The latest labour market statistics show the number of proposed redundancies in Northern Ireland has more than doubled since last year and the unemployment rate has increased significantly.
The figures released by the Northern Ireland Statistics & Research Agency show 9,600 collective redundancies were proposed in the twelve months to the end of September, over double the number recorded in the previous twelve months.
Record high numbers were recorded over the summer, and this is now translating into confirmed redundancies, with 3,200 redundancy notifications received in the last four months.
During October, 850 redundancies were proposed, an decrease on the previous month’s total of 1,150, and 1,240 redundancies were confirmed, an increase from the total of 460 and the highest total this year. A further 710 were proposed in the current month to 6th November.
The Northern Ireland Claimant Count remains above 60,000 for the sixth month, levels previously seen in 2012 and 2013.
The number of payrolled employees increased by 0.1% in September, and a decrease of 0.7% over the year, with an estimate for October showing a decrease of 0.1% to 742,000 people receiving pay through HMRC PAYE. Employee earnings increased by 0.7% in that month.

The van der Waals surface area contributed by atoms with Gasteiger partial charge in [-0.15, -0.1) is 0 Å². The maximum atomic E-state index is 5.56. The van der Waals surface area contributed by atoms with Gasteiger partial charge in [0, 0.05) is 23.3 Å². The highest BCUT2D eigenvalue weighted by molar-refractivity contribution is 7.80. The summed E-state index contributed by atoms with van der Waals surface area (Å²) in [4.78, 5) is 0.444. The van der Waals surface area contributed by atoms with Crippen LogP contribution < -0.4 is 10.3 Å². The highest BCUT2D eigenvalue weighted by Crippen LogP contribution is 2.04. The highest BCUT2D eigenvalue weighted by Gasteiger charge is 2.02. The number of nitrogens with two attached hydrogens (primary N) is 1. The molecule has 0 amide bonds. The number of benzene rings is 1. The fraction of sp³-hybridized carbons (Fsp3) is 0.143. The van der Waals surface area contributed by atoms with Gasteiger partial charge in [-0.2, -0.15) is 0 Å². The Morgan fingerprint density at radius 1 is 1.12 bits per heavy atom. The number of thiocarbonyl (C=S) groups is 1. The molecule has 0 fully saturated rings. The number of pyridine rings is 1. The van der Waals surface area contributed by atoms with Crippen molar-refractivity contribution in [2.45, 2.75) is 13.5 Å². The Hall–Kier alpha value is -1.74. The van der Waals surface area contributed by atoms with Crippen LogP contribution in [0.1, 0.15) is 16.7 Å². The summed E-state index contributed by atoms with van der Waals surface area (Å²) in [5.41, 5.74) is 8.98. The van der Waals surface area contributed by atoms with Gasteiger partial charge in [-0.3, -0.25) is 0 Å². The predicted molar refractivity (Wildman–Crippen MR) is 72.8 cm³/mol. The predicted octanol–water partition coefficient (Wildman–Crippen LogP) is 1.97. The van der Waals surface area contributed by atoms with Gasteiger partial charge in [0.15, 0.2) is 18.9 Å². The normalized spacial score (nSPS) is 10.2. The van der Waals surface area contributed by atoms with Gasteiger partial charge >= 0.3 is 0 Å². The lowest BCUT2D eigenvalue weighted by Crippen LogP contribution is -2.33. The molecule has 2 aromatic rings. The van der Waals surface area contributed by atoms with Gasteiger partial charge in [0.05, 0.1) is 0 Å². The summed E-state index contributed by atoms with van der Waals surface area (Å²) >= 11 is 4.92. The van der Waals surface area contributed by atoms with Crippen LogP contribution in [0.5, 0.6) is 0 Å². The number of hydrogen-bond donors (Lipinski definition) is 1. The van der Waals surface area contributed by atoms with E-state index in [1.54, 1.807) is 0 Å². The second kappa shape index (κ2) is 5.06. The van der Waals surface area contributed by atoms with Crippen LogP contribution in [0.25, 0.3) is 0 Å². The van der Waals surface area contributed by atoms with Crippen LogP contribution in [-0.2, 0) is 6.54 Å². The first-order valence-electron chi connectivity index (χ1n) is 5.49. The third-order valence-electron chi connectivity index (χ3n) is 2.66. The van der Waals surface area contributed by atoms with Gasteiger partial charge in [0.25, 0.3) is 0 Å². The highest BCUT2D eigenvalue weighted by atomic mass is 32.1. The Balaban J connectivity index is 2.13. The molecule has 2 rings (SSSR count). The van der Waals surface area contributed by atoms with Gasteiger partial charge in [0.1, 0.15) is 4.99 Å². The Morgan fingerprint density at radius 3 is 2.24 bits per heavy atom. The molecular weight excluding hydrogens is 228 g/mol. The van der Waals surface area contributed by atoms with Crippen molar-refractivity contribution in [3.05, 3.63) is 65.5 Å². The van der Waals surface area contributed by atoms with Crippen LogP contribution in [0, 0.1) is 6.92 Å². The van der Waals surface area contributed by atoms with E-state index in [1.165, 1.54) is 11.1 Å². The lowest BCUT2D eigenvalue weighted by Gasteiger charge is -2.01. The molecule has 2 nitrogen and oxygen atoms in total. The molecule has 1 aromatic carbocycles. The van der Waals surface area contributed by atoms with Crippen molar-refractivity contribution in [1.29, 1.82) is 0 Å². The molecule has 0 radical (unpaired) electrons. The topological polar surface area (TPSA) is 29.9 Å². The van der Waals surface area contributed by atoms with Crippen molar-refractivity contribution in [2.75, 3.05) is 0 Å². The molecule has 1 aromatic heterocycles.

The latest NI seasonally adjusted unemployment rate (the proportion of economically active people aged 16+ who were unemployed) for the period July-September 2020 was estimated from the Labour Force Survey at 3.6%.
The unemployment rate increased over the quarter by 1.0 percentage points (pps) and by 1.0pps over the year. The quarterly change was statistically significant, i.e. the recorded change exceeded the variability expected from a sample survey of this size and was likely to reflect real change.
The proportion of people aged 16 to 64 in work (the employment rate) decreased over the quarter by 0.5pps and over the year by 1.7pps to 70.5%. Although recent changes were not statistically significant, the employment rate was significantly above rates in 2017.
The economic inactivity rate (the proportion of people aged 16 to 64 who were not working and not seeking or available to work) decreased over the quarter by 0.7pps and increased over the year by 0.2pps to 26.6%. Although recent changes were not statistically significant, the economic inactivity rate was significantly below rates in 2017.
Put into the context of the UK, NI has the lowest employment and unemployment rates and the highest economic inactivity rate of all the UK regions